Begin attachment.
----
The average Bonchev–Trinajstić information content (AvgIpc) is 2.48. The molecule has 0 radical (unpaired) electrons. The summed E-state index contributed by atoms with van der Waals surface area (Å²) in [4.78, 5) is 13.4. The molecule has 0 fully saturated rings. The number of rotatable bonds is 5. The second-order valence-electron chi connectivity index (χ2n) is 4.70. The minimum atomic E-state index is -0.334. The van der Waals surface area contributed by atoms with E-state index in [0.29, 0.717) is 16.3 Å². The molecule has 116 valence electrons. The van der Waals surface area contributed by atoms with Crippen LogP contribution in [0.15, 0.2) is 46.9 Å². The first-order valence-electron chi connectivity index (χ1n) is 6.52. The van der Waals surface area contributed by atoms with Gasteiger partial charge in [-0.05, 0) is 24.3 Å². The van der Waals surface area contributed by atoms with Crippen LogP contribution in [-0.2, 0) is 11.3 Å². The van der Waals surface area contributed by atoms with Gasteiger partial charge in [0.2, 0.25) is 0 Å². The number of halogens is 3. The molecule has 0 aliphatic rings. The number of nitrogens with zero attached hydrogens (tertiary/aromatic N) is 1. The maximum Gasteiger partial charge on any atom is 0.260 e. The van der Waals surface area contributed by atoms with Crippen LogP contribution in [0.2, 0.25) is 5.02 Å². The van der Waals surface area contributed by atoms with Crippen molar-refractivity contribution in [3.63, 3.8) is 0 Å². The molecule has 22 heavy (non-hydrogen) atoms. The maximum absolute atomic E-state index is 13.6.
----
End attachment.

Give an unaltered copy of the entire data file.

The average Bonchev–Trinajstić information content (AvgIpc) is 2.48. The molecule has 0 radical (unpaired) electrons. The summed E-state index contributed by atoms with van der Waals surface area (Å²) in [4.78, 5) is 13.4. The molecule has 0 fully saturated rings. The number of rotatable bonds is 5. The second-order valence-electron chi connectivity index (χ2n) is 4.70. The minimum atomic E-state index is -0.334. The van der Waals surface area contributed by atoms with E-state index in [0.29, 0.717) is 16.3 Å². The molecule has 116 valence electrons. The van der Waals surface area contributed by atoms with Crippen LogP contribution in [0.15, 0.2) is 46.9 Å². The first-order valence-electron chi connectivity index (χ1n) is 6.52. The van der Waals surface area contributed by atoms with Gasteiger partial charge in [-0.05, 0) is 24.3 Å². The van der Waals surface area contributed by atoms with Crippen LogP contribution in [-0.2, 0) is 11.3 Å². The van der Waals surface area contributed by atoms with Gasteiger partial charge in [0.2, 0.25) is 0 Å². The number of halogens is 3. The molecule has 0 aliphatic rings. The number of nitrogens with zero attached hydrogens (tertiary/aromatic N) is 1. The maximum Gasteiger partial charge on any atom is 0.260 e. The van der Waals surface area contributed by atoms with Crippen LogP contribution in [0.2, 0.25) is 5.02 Å². The van der Waals surface area contributed by atoms with Crippen molar-refractivity contribution in [3.63, 3.8) is 0 Å². The molecule has 22 heavy (non-hydrogen) atoms. The maximum absolute atomic E-state index is 13.6.